The lymphatic system isn’t an easy concept to grasp, not even for a medical student. Suffice to say it’s a network of vessels that branch throughout the body, and play an important role in the draining of excess fluid from tissues, clearing out waste, and supporting the immune system.
For some reason, in the past we assumed the brain and the eye were excluded from the lymphatic system, as was bone, but it’s not true.
Oxford scientists have revealed there are lymphatic vessels in bone, and have even demonstrated their role in regenerating bone and blood cells (blood cells are manufactured in bone marrow as are stem cells), and how bones change with age.
Scientists not only discovered an active network of lymph vessels within bone, but also identified some of the key signals that pass between lymph vessels, blood stem cells, and bone stem cells.
Dr Lincoln Biswas of the MRC Human Immunology Unit at Oxford’s MRC Weatherall Institute for Molecular Medicine and co-first author of this study, said: “Interestingly after injury, lymphatic vessels in bone show dynamic crosstalk with blood stem cells and with specialised perivascular cells in order to accelerate bone healing.
“Such interactions between lymphatics and bone stem cells can be harnessed to promote bone healing such as in fracture repair.”
Dr Junyu Chen, a co-first author of the first study, now based at Sichuan University, China, said: “Ageing is associated with diminished capacity for bone repair, and our findings show that lymphatic signalling is impaired in aged bones. Remarkably, the administration of young lymphatic endothelial cells [which line lymphatic vessels] restores healing of aged bones, thus providing a future direction to promote bone healing in the elderly.”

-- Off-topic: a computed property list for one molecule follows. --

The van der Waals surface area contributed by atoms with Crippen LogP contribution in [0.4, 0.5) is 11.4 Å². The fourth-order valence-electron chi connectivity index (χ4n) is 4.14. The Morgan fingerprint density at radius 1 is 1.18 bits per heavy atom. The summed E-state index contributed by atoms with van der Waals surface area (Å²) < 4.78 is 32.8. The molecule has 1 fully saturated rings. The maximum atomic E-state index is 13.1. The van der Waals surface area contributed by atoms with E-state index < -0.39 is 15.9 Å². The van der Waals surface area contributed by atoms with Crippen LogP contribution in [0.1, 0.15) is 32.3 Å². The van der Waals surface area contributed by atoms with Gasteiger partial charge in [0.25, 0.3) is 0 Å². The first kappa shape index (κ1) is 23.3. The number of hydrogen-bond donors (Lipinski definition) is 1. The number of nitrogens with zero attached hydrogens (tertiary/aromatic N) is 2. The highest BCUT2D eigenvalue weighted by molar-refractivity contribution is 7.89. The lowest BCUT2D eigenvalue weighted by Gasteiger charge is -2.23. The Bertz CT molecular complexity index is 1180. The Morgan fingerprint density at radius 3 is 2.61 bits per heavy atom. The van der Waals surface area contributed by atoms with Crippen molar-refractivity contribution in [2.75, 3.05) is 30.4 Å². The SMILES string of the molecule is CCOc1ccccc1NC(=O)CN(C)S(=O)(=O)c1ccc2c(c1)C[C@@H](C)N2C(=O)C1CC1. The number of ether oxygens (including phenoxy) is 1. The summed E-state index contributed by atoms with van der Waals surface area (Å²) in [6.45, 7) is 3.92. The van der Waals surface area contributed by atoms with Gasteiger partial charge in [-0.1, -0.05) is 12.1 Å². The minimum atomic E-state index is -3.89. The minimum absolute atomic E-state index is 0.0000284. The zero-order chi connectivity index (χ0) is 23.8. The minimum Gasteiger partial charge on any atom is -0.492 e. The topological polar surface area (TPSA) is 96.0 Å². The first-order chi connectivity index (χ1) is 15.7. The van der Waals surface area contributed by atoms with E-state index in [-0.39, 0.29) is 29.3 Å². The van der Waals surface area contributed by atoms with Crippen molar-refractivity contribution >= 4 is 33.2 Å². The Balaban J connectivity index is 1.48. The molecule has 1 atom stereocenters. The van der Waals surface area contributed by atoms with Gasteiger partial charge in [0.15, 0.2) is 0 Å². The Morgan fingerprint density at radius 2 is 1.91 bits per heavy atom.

Dr Anjali Kusumbe, who led the research, said: “I am very excited as these findings not only demonstrate that lymphatic vessels do exist in bone, but also reveal their critical interactions with blood stem cells and perivascular bone stem cells after injury to promote healing, thereby presenting lymphatics as a therapeutic avenue to stimulate bone and blood regeneration.
“Further, these findings are very fundamental, opening doors for understanding the impact of bone lymphatics on the immune system and their role in bone and blood diseases.”
This is a huge step forward, giving an insight into the powerful role of the lymphatic system in bones, blood cell growth, and healing.
The researchers now aim to explore the role of lymphatic vessels in bone-based diseases such as rheumatoid arthritis, and to explore the potential for new treatments for bone and blood diseases.